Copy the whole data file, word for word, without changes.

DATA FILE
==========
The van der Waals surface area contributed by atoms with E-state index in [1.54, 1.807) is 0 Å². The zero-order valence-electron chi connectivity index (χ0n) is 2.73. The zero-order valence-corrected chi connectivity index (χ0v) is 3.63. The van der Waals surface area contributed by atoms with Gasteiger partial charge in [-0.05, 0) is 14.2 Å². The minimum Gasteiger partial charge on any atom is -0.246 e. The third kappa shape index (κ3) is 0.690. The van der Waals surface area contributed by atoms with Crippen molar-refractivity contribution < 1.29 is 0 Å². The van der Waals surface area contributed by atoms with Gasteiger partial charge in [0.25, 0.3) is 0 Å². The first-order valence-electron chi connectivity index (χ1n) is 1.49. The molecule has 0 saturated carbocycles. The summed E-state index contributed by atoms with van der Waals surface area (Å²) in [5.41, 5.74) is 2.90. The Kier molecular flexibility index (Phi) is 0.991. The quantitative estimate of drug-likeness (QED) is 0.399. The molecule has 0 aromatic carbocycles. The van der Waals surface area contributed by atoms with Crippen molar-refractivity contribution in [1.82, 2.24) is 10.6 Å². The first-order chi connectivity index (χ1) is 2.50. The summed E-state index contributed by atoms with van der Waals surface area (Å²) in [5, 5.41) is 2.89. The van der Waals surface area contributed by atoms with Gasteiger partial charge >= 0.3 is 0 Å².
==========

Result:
The van der Waals surface area contributed by atoms with E-state index in [1.54, 1.807) is 0 Å². The zero-order valence-electron chi connectivity index (χ0n) is 2.73. The zero-order valence-corrected chi connectivity index (χ0v) is 3.63. The van der Waals surface area contributed by atoms with Gasteiger partial charge in [-0.05, 0) is 14.2 Å². The minimum Gasteiger partial charge on any atom is -0.246 e. The third kappa shape index (κ3) is 0.690. The van der Waals surface area contributed by atoms with Crippen molar-refractivity contribution < 1.29 is 0 Å². The van der Waals surface area contributed by atoms with Gasteiger partial charge in [0.25, 0.3) is 0 Å². The first-order valence-electron chi connectivity index (χ1n) is 1.49. The molecule has 0 saturated carbocycles. The summed E-state index contributed by atoms with van der Waals surface area (Å²) in [5.41, 5.74) is 2.90. The Kier molecular flexibility index (Phi) is 0.991. The quantitative estimate of drug-likeness (QED) is 0.399. The molecule has 0 aromatic carbocycles. The van der Waals surface area contributed by atoms with Crippen molar-refractivity contribution in [1.82, 2.24) is 10.6 Å². The first-order chi connectivity index (χ1) is 2.50. The summed E-state index contributed by atoms with van der Waals surface area (Å²) in [5, 5.41) is 2.89. The van der Waals surface area contributed by atoms with Gasteiger partial charge >= 0.3 is 0 Å².